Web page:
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Fantasia ‘18 Review: “UNFRIENDED: DARK WEB” is a serviceable horror film but strains credulity

Monday, July 16, 2018 | Review

By DEIRDRE CRIMMINS 

UNFRIENDED: DARK WEB
Starring Rebecca Rittenhouse, Betty Gabriel, & Chelsea Alden 
Written and Directed by Stephen Susco

Though UNFRIENDED: DARK WEB premiered at South by Southwest Film Festival in March, the screening at Fantasia on Friday the 13th was the first time that an audience saw the final cut of the film, ahead of its wide release this week. It is a fitting unleashing of the horror franchise’s second entry, as the first film had its world premiere at Fantasia in 2014 under its original title CYBERNATURAL.

Like the previous films, UNFRIENDED, DARK WEB entirely takes place within a computer screen. This time around we are seeing the movie through the eyes of Matias (Colin Woodell) who, along with his friends, is having a game night online, which is further complicated by his fight with girlfriend Amaya (Stephanie Nogueras). As the evening progresses, the fight with Amaya also does, and it surfaces that the laptop he claims to have bought off Craigslist has a deep, dark history of its own.

Unlike the original, UNFRIENDED, DARK WEB does not involve any supernatural or fantastical elements. Everything we see on screen does not require the audience to suspend their disbelief in in ghosts or boogeymen. Ironically, this claim on reality makes the film far less believable, given that it is easier to accept that a phantom is capable of traveling to these various locations to terrorize each person in a group chat, than to think of a person or organization would have the same level of power to do the same. The criminal underbelly of the dark web is vast and hidden, but it still should be grounded in the laws of logic and physics. Also, the repeated effect of pixelating away any potential on-screen violence worked when we believed it was an otherworldly force, but is just a little confusing when it keeps blurring humans who could not possibly have that control over each and every inch of the screen.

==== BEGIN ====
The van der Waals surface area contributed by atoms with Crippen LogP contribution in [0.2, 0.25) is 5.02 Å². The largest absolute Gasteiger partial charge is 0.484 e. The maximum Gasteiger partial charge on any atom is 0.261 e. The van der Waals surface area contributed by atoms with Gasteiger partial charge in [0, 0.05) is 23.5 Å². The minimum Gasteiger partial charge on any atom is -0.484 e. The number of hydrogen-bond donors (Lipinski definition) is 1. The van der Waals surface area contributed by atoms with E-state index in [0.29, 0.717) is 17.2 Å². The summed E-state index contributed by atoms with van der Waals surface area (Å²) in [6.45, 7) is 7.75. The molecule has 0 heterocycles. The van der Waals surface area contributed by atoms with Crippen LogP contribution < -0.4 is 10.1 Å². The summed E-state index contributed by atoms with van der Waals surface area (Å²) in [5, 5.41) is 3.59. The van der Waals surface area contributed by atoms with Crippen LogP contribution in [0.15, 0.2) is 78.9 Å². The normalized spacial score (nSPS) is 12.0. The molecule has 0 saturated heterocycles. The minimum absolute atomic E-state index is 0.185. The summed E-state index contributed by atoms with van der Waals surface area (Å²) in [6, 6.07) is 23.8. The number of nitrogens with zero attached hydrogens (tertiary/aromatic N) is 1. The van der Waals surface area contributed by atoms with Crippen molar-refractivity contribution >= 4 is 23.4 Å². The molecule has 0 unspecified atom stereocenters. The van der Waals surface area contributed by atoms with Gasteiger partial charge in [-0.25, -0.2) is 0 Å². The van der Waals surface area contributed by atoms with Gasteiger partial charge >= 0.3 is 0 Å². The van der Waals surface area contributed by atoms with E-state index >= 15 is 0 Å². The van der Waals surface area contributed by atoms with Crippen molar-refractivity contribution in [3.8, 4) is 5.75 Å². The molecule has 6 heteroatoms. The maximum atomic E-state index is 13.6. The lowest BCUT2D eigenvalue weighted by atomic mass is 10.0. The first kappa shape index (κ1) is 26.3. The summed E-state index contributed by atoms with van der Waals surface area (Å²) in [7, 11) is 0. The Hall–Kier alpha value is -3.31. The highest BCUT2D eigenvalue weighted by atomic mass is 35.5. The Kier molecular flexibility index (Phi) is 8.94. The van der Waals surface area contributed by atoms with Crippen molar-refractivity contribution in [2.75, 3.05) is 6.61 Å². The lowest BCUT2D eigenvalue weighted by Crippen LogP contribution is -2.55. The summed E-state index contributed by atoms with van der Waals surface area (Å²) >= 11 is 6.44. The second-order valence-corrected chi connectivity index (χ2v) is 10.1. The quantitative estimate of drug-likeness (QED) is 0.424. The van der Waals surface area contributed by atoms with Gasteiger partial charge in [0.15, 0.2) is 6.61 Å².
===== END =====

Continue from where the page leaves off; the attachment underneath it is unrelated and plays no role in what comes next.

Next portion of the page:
Even with this shortcoming, DARK WEB is still generally successful in getting scares. Watching the horror through Matias’s screen is effectively done, and does make it feel as though we are trapped there with him. The tight framing of each friend’s face within their Skype chat also intensifies the experience of watching them watch their friends suffer. The cast tends to play well with this long exposure on screen as well as the extreme closeups needed when they lean in to their computers. As the rare dissenting friend, Betty Gabriel shines in her earnest response to this horrifying experience.

Were it not for all of the violence taking place off screen, or the magically malfunctioning pixels as soon as things starts getting good, UNFRIENDED: DARK WEB may have lived up to the high bar set by its predecessor. Instead, we have been given a serviceable horror film that may still make you a little apprehensive around your laptop and smartphone.

Deirdre is a Chicago-based film critic and life-long horror fan. In addition to writing for RUE MORGUE, she also contributes to BIRTH.MOVIES.DEATH., FILM THRILLS, and HIGH DEF DIGEST. She's got two black cats and wrote her Master's thesis on George Romero.